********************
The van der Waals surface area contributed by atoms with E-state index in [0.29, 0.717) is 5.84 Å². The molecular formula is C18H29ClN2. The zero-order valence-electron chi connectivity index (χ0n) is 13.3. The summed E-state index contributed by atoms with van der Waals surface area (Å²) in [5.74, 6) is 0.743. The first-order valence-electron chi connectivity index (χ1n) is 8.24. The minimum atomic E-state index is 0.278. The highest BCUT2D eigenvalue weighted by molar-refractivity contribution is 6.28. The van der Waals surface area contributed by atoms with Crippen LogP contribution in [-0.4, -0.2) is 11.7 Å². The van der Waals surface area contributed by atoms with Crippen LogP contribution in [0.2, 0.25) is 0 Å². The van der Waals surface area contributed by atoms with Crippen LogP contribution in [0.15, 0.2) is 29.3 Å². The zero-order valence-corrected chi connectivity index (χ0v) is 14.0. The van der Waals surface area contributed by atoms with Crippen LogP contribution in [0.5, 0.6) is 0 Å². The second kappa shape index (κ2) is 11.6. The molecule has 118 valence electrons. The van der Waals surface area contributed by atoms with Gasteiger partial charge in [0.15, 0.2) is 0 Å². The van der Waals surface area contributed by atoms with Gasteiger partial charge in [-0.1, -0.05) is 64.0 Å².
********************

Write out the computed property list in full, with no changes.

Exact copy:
The van der Waals surface area contributed by atoms with E-state index in [0.29, 0.717) is 5.84 Å². The molecular formula is C18H29ClN2. The zero-order valence-electron chi connectivity index (χ0n) is 13.3. The summed E-state index contributed by atoms with van der Waals surface area (Å²) in [5.74, 6) is 0.743. The first-order valence-electron chi connectivity index (χ1n) is 8.24. The minimum atomic E-state index is 0.278. The highest BCUT2D eigenvalue weighted by molar-refractivity contribution is 6.28. The van der Waals surface area contributed by atoms with Crippen LogP contribution in [-0.4, -0.2) is 11.7 Å². The van der Waals surface area contributed by atoms with Crippen LogP contribution in [0.2, 0.25) is 0 Å². The van der Waals surface area contributed by atoms with Crippen LogP contribution in [0.15, 0.2) is 29.3 Å². The zero-order valence-corrected chi connectivity index (χ0v) is 14.0. The van der Waals surface area contributed by atoms with Crippen LogP contribution in [0.5, 0.6) is 0 Å². The second kappa shape index (κ2) is 11.6. The molecule has 118 valence electrons. The van der Waals surface area contributed by atoms with Gasteiger partial charge in [0.15, 0.2) is 0 Å². The van der Waals surface area contributed by atoms with Gasteiger partial charge in [-0.1, -0.05) is 64.0 Å².